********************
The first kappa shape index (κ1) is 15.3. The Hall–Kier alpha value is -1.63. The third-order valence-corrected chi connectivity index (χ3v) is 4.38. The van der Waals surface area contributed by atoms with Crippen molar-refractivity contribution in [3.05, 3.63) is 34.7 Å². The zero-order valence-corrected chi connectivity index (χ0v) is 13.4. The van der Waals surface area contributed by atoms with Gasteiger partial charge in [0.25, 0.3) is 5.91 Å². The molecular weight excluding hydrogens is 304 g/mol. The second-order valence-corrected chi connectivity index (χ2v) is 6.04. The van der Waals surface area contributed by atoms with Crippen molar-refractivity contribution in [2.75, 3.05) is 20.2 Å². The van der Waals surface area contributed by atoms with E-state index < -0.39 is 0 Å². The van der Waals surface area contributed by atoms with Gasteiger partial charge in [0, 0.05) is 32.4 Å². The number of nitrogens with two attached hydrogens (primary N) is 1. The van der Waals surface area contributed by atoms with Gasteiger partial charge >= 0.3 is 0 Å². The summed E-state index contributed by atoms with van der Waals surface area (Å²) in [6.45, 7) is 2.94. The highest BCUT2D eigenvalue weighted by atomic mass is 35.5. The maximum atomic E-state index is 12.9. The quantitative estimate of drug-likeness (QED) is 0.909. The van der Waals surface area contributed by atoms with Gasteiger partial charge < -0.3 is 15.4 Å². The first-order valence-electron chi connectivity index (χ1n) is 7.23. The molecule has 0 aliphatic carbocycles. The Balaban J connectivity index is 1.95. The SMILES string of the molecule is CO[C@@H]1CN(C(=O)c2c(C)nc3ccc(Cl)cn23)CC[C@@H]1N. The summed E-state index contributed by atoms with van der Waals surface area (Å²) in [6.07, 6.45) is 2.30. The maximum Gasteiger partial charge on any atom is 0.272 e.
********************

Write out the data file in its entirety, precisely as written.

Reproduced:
The first kappa shape index (κ1) is 15.3. The Hall–Kier alpha value is -1.63. The third-order valence-corrected chi connectivity index (χ3v) is 4.38. The van der Waals surface area contributed by atoms with Crippen molar-refractivity contribution in [3.05, 3.63) is 34.7 Å². The zero-order valence-corrected chi connectivity index (χ0v) is 13.4. The van der Waals surface area contributed by atoms with Gasteiger partial charge in [0.25, 0.3) is 5.91 Å². The molecular weight excluding hydrogens is 304 g/mol. The second-order valence-corrected chi connectivity index (χ2v) is 6.04. The van der Waals surface area contributed by atoms with Crippen molar-refractivity contribution in [2.75, 3.05) is 20.2 Å². The van der Waals surface area contributed by atoms with E-state index < -0.39 is 0 Å². The van der Waals surface area contributed by atoms with Gasteiger partial charge in [0, 0.05) is 32.4 Å². The number of nitrogens with two attached hydrogens (primary N) is 1. The van der Waals surface area contributed by atoms with Gasteiger partial charge >= 0.3 is 0 Å². The summed E-state index contributed by atoms with van der Waals surface area (Å²) in [6.45, 7) is 2.94. The highest BCUT2D eigenvalue weighted by atomic mass is 35.5. The maximum atomic E-state index is 12.9. The quantitative estimate of drug-likeness (QED) is 0.909. The van der Waals surface area contributed by atoms with Gasteiger partial charge < -0.3 is 15.4 Å². The first-order valence-electron chi connectivity index (χ1n) is 7.23. The molecule has 0 aliphatic carbocycles. The Balaban J connectivity index is 1.95. The SMILES string of the molecule is CO[C@@H]1CN(C(=O)c2c(C)nc3ccc(Cl)cn23)CC[C@@H]1N. The summed E-state index contributed by atoms with van der Waals surface area (Å²) in [6.07, 6.45) is 2.30. The maximum Gasteiger partial charge on any atom is 0.272 e.